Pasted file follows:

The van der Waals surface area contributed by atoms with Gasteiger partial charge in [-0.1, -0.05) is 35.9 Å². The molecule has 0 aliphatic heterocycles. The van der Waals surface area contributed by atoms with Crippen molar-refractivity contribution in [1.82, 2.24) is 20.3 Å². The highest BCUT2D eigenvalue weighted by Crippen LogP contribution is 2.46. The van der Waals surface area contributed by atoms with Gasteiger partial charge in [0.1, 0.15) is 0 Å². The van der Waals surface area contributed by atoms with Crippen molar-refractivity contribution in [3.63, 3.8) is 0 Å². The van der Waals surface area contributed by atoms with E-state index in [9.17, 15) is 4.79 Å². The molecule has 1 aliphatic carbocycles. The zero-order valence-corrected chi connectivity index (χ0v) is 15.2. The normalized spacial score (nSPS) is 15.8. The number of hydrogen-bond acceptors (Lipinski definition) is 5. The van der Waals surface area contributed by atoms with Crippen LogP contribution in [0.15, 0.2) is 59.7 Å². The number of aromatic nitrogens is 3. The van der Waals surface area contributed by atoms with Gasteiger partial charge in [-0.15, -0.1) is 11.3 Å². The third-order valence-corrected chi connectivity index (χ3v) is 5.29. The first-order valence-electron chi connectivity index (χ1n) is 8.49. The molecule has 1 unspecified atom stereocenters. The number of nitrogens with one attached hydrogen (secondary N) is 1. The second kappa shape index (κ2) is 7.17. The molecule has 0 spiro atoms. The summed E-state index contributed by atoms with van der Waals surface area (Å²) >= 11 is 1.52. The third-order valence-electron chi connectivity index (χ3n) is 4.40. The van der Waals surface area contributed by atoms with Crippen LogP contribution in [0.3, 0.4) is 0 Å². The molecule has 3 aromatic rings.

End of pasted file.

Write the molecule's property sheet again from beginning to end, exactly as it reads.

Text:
The van der Waals surface area contributed by atoms with Gasteiger partial charge in [-0.1, -0.05) is 35.9 Å². The molecule has 0 aliphatic heterocycles. The van der Waals surface area contributed by atoms with Crippen molar-refractivity contribution in [1.82, 2.24) is 20.3 Å². The highest BCUT2D eigenvalue weighted by Crippen LogP contribution is 2.46. The van der Waals surface area contributed by atoms with Gasteiger partial charge in [0.1, 0.15) is 0 Å². The van der Waals surface area contributed by atoms with Crippen molar-refractivity contribution in [3.63, 3.8) is 0 Å². The van der Waals surface area contributed by atoms with E-state index in [9.17, 15) is 4.79 Å². The molecule has 1 aliphatic carbocycles. The zero-order valence-corrected chi connectivity index (χ0v) is 15.2. The normalized spacial score (nSPS) is 15.8. The number of hydrogen-bond acceptors (Lipinski definition) is 5. The van der Waals surface area contributed by atoms with Crippen LogP contribution in [0.15, 0.2) is 59.7 Å². The number of aromatic nitrogens is 3. The van der Waals surface area contributed by atoms with Gasteiger partial charge in [-0.15, -0.1) is 11.3 Å². The third-order valence-corrected chi connectivity index (χ3v) is 5.29. The first-order valence-electron chi connectivity index (χ1n) is 8.49. The molecule has 1 unspecified atom stereocenters. The number of nitrogens with one attached hydrogen (secondary N) is 1. The second kappa shape index (κ2) is 7.17. The molecule has 0 spiro atoms. The summed E-state index contributed by atoms with van der Waals surface area (Å²) >= 11 is 1.52. The third-order valence-electron chi connectivity index (χ3n) is 4.40. The van der Waals surface area contributed by atoms with Crippen LogP contribution in [0.3, 0.4) is 0 Å². The molecule has 3 aromatic rings.